Vice Chancellor and Economy Minister Robert Habeck seemed to hold back tears as he laid a wreath in the Yad Vashem Holocaust Memorial Hall of Remembrance.
He knelt down, straightened the ribbons and then wrote a poem in the guestbook commemorating the millions of Jews murdered by the Nazis. It was a poem by Paul Celan, whose parents died in a camp in Transnistria, where his mother was shot and his father succumbed to typhus.
Habeck, who spent two hours touring the memorial, said he had always been fascinated by the language of Celan’s poems, which boiled everything down to the essentials. “Thank you so much for letting me be here,” he said softly to his hosts, his voice wavering. Habeck holds a doctorate. in philosophy and is an author of children’s books – at home he is well known for his emotional reactions and is often applauded for having a particular way with words.
By this time, the real purpose of the Green Party politician’s trip seemed all but forgotten. He travels to Israel, the Palestinian territories and Jordan to promote environmental protection in a region so hot and dry that it can catch fire – also in the political sense.
A wide range of problems
Habeck began his four-day trip on Monday, holding talks with Israeli politicians, including Prime Minister Naftali Bennett. It is remarkable that these meetings took place. Bennett’s eight-party coalition is currently going through a serious crisis; the head of government is under constant pressure.
Unlike in early March, when Habeck traveled to Qatar and the United Arab Emirates to secure more gas for Germany in a bid to replace energy imports from Russia, securing the additional energy supply was not the focus of discussions in Israel.
Israel plans to build a gas pipeline to transport gas from the Leviathan natural gas field in the Mediterranean to Europe via Turkey. But that wouldn’t help Germany in the short term, Habeck said: “An investment that will be ready in seven or nine years is actually superfluous. After all, we want – and expect – to move away from fossil fuels by then. In the long term, cooperation with the states of the Middle East and North Africa in the energy sector will be based on renewable energies.”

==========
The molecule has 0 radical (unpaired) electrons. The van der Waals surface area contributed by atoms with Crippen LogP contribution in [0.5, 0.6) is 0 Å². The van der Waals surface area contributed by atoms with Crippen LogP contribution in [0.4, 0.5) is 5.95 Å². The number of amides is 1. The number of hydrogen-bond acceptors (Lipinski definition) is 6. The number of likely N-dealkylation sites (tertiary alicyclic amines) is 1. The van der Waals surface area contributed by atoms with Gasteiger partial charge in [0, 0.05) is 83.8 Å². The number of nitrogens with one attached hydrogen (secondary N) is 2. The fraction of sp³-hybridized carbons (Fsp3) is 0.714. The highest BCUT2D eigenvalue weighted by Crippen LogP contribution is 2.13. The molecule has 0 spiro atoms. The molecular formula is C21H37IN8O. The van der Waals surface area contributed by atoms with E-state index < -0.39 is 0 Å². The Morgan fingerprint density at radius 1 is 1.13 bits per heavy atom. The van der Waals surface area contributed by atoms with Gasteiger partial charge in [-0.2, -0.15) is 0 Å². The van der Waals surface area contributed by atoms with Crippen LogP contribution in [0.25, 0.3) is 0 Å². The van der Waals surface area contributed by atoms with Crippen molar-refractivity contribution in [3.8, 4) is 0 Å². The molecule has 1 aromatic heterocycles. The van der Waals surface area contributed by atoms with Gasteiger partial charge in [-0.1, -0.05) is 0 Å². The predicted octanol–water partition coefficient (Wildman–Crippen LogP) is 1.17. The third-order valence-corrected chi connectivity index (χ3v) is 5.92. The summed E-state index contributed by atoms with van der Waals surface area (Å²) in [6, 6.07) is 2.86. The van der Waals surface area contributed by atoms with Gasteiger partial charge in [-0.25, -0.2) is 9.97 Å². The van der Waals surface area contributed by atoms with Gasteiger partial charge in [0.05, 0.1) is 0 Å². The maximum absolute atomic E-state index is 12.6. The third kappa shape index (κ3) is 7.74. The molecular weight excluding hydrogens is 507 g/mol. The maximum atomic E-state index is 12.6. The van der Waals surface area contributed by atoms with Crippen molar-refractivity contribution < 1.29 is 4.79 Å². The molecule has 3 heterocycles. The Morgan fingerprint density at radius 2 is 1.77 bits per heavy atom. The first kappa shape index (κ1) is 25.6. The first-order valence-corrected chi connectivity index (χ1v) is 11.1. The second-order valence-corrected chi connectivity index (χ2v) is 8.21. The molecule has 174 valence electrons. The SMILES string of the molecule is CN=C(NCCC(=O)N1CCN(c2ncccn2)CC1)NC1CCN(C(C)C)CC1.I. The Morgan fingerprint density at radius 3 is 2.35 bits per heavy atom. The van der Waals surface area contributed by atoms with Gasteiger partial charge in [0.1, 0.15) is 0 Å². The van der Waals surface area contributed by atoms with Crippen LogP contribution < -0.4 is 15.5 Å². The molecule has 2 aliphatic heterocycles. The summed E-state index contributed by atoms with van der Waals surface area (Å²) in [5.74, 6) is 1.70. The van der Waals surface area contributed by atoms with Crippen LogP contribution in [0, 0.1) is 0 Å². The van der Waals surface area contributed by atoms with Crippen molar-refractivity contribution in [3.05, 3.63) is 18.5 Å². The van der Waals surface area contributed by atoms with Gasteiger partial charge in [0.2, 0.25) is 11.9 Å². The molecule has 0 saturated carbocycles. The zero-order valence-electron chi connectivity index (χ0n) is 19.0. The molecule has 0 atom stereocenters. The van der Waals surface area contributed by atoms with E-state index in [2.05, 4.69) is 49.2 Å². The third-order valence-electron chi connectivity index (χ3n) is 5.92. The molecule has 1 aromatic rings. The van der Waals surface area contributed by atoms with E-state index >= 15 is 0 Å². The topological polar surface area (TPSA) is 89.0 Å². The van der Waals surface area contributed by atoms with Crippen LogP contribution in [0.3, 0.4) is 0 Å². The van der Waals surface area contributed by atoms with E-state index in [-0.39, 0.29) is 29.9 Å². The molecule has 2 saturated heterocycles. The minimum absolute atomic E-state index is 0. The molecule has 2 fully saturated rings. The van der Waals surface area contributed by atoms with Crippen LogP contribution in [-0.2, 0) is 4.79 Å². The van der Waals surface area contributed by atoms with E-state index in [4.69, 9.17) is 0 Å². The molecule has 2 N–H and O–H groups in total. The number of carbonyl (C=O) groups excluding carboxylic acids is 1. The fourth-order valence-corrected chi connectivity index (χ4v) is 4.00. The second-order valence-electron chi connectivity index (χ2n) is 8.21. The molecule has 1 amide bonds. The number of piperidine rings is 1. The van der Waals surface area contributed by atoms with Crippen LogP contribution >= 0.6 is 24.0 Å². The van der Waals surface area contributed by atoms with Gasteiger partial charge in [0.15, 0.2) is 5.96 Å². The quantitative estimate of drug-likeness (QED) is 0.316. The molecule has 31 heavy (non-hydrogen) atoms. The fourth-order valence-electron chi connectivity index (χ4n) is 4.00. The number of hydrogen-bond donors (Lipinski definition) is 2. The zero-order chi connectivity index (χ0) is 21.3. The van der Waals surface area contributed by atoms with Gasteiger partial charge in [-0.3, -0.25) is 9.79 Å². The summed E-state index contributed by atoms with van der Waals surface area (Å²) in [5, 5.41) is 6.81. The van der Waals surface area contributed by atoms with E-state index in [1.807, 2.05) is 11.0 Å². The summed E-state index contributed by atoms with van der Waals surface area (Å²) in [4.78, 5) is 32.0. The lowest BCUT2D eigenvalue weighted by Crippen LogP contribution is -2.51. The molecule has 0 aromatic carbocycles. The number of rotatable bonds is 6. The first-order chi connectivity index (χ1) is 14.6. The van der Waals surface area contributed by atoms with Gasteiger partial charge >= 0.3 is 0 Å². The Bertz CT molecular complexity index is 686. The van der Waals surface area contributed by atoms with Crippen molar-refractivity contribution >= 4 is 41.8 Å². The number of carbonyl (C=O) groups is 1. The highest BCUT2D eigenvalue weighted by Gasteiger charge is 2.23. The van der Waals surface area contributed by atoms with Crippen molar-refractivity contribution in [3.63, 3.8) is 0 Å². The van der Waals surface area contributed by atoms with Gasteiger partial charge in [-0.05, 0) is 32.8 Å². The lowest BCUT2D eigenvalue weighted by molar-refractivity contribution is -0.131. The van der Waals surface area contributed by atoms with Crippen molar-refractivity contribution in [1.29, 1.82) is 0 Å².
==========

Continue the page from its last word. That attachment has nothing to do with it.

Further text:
The Middle East is already suffering the consequences of the climate crisis. Jordan, for example, is considered one of the driest regions in the world. The objective of the German economy minister is to bring Israeli high-tech industry closer to European capital.
But despite the best conditions for producing solar energy, for example, countries in the region are only just beginning to harness the energy of the wind and the sun. Only 7% of Israel’s electricity comes from renewable sources. Now, the Israeli government is preparing to increase this share to 30% by 2030 and has launched energy cooperation with Jordan and the United Arab Emirates. Habeck also sees opportunities for German companies to get involved here.
Robert Habeck Habeck also met with Palestinian Prime Minister Mohammed Shtajjeh to discuss economic aid and ongoing political tensions.
Habeck is in the region not only as Minister for Economics and Climate Protection, but also as German Vice Chancellor. Thus, his political talks in Israel also briefly touched on the challenges posed by the war in Ukraine, in an attempt to explore options for mediation between Moscow and Kyiv. “My interlocutors here stressed that their position is that a war illegal under international law is unacceptable. But they also stressed that Israel has a wide range of ties with Russia and that all diplomatic avenues are considered,” did he declare. after the talks. Adding that any diplomatic effort could only begin once the fighting was over.
This article was originally written in German.
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